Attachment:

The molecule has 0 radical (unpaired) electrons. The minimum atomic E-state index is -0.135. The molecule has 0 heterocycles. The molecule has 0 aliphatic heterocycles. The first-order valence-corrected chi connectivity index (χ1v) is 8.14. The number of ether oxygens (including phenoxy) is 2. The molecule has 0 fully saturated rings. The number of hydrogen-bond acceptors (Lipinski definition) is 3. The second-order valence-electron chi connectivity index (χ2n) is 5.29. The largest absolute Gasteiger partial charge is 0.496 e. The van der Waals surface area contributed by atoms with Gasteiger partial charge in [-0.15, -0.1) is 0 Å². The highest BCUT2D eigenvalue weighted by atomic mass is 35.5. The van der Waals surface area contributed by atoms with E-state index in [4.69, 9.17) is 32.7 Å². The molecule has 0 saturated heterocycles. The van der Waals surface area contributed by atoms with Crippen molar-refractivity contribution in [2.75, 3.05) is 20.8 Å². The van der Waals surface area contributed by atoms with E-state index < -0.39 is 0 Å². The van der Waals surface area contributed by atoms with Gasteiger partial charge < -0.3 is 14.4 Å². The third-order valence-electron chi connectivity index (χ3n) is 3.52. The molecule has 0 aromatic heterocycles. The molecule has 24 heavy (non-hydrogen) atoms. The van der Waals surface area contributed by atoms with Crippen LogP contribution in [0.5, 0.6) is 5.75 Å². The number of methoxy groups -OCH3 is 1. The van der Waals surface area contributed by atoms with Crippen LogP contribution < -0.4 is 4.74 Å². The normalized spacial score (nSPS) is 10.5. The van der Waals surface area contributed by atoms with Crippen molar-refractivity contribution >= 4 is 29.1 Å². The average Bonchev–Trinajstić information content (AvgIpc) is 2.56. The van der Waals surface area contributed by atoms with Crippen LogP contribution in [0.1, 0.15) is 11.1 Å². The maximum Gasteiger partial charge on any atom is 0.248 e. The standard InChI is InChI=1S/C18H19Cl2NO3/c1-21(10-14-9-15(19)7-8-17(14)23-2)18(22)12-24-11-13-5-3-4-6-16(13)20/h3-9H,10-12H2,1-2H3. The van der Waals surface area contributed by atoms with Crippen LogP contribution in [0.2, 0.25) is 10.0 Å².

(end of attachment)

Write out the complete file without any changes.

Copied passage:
The molecule has 0 radical (unpaired) electrons. The minimum atomic E-state index is -0.135. The molecule has 0 heterocycles. The molecule has 0 aliphatic heterocycles. The first-order valence-corrected chi connectivity index (χ1v) is 8.14. The number of ether oxygens (including phenoxy) is 2. The molecule has 0 fully saturated rings. The number of hydrogen-bond acceptors (Lipinski definition) is 3. The second-order valence-electron chi connectivity index (χ2n) is 5.29. The largest absolute Gasteiger partial charge is 0.496 e. The van der Waals surface area contributed by atoms with Gasteiger partial charge in [-0.15, -0.1) is 0 Å². The highest BCUT2D eigenvalue weighted by atomic mass is 35.5. The van der Waals surface area contributed by atoms with E-state index in [4.69, 9.17) is 32.7 Å². The molecule has 0 saturated heterocycles. The van der Waals surface area contributed by atoms with Crippen molar-refractivity contribution in [2.75, 3.05) is 20.8 Å². The van der Waals surface area contributed by atoms with E-state index < -0.39 is 0 Å². The van der Waals surface area contributed by atoms with Gasteiger partial charge < -0.3 is 14.4 Å². The third-order valence-electron chi connectivity index (χ3n) is 3.52. The molecule has 0 aromatic heterocycles. The molecule has 24 heavy (non-hydrogen) atoms. The van der Waals surface area contributed by atoms with Crippen LogP contribution in [0.5, 0.6) is 5.75 Å². The number of methoxy groups -OCH3 is 1. The van der Waals surface area contributed by atoms with Crippen LogP contribution < -0.4 is 4.74 Å². The normalized spacial score (nSPS) is 10.5. The van der Waals surface area contributed by atoms with Crippen molar-refractivity contribution >= 4 is 29.1 Å². The average Bonchev–Trinajstić information content (AvgIpc) is 2.56. The van der Waals surface area contributed by atoms with Crippen LogP contribution in [0.1, 0.15) is 11.1 Å². The maximum Gasteiger partial charge on any atom is 0.248 e. The standard InChI is InChI=1S/C18H19Cl2NO3/c1-21(10-14-9-15(19)7-8-17(14)23-2)18(22)12-24-11-13-5-3-4-6-16(13)20/h3-9H,10-12H2,1-2H3. The van der Waals surface area contributed by atoms with Crippen LogP contribution in [0.2, 0.25) is 10.0 Å².